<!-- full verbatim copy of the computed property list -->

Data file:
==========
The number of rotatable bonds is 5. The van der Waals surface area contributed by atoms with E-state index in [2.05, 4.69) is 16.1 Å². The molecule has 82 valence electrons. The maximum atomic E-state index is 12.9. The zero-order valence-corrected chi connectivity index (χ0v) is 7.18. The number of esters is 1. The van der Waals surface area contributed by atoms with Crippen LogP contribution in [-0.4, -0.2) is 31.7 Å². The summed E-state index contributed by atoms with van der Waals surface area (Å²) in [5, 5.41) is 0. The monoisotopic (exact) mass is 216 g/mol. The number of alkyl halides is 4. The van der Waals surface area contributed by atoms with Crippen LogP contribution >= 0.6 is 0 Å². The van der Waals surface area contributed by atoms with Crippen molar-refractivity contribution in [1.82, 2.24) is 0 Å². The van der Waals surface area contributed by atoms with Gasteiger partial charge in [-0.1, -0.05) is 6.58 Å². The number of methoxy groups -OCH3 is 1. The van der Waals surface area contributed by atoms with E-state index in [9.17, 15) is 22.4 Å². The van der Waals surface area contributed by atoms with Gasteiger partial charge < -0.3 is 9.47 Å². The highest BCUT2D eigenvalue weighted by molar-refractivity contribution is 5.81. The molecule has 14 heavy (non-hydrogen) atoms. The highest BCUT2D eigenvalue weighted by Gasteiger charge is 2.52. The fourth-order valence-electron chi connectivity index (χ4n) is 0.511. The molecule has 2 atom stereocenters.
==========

The number of rotatable bonds is 5. The van der Waals surface area contributed by atoms with E-state index in [2.05, 4.69) is 16.1 Å². The molecule has 82 valence electrons. The maximum atomic E-state index is 12.9. The zero-order valence-corrected chi connectivity index (χ0v) is 7.18. The number of esters is 1. The van der Waals surface area contributed by atoms with Crippen LogP contribution in [-0.4, -0.2) is 31.7 Å². The summed E-state index contributed by atoms with van der Waals surface area (Å²) in [5, 5.41) is 0. The monoisotopic (exact) mass is 216 g/mol. The number of alkyl halides is 4. The van der Waals surface area contributed by atoms with Crippen LogP contribution >= 0.6 is 0 Å². The van der Waals surface area contributed by atoms with Crippen molar-refractivity contribution in [1.82, 2.24) is 0 Å². The van der Waals surface area contributed by atoms with Gasteiger partial charge in [-0.1, -0.05) is 6.58 Å². The number of methoxy groups -OCH3 is 1. The van der Waals surface area contributed by atoms with E-state index in [9.17, 15) is 22.4 Å². The van der Waals surface area contributed by atoms with Gasteiger partial charge < -0.3 is 9.47 Å². The highest BCUT2D eigenvalue weighted by molar-refractivity contribution is 5.81. The molecule has 14 heavy (non-hydrogen) atoms. The highest BCUT2D eigenvalue weighted by Gasteiger charge is 2.52. The fourth-order valence-electron chi connectivity index (χ4n) is 0.511. The molecule has 2 atom stereocenters.